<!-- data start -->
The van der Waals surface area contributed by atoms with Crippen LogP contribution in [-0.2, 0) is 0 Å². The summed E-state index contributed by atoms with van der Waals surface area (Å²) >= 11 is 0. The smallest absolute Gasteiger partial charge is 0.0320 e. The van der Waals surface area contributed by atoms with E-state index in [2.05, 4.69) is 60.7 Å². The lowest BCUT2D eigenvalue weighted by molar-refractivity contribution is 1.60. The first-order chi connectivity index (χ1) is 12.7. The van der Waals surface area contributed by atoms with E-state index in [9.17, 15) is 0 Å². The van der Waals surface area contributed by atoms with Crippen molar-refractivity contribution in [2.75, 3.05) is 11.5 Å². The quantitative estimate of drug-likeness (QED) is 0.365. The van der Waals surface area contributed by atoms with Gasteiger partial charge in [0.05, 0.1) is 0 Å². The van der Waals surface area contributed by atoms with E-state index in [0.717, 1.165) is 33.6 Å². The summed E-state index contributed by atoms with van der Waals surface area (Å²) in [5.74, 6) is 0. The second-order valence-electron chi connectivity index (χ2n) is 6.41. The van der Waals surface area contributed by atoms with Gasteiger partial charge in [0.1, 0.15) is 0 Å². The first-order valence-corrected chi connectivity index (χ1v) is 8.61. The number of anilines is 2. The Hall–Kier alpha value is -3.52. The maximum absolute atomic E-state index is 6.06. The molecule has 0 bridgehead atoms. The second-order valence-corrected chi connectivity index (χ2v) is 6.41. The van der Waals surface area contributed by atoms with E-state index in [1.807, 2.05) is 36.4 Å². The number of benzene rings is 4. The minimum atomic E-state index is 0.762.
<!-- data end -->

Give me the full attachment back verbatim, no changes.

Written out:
The van der Waals surface area contributed by atoms with Crippen LogP contribution in [-0.2, 0) is 0 Å². The summed E-state index contributed by atoms with van der Waals surface area (Å²) >= 11 is 0. The smallest absolute Gasteiger partial charge is 0.0320 e. The van der Waals surface area contributed by atoms with E-state index in [2.05, 4.69) is 60.7 Å². The lowest BCUT2D eigenvalue weighted by molar-refractivity contribution is 1.60. The first-order chi connectivity index (χ1) is 12.7. The van der Waals surface area contributed by atoms with E-state index in [9.17, 15) is 0 Å². The van der Waals surface area contributed by atoms with Crippen molar-refractivity contribution in [2.75, 3.05) is 11.5 Å². The quantitative estimate of drug-likeness (QED) is 0.365. The van der Waals surface area contributed by atoms with Gasteiger partial charge in [0.05, 0.1) is 0 Å². The van der Waals surface area contributed by atoms with E-state index in [0.717, 1.165) is 33.6 Å². The summed E-state index contributed by atoms with van der Waals surface area (Å²) in [5.74, 6) is 0. The second-order valence-electron chi connectivity index (χ2n) is 6.41. The van der Waals surface area contributed by atoms with Gasteiger partial charge in [0.1, 0.15) is 0 Å². The first-order valence-corrected chi connectivity index (χ1v) is 8.61. The number of anilines is 2. The Hall–Kier alpha value is -3.52. The maximum absolute atomic E-state index is 6.06. The molecule has 0 bridgehead atoms. The second-order valence-corrected chi connectivity index (χ2v) is 6.41. The van der Waals surface area contributed by atoms with E-state index in [1.807, 2.05) is 36.4 Å². The number of benzene rings is 4. The minimum atomic E-state index is 0.762.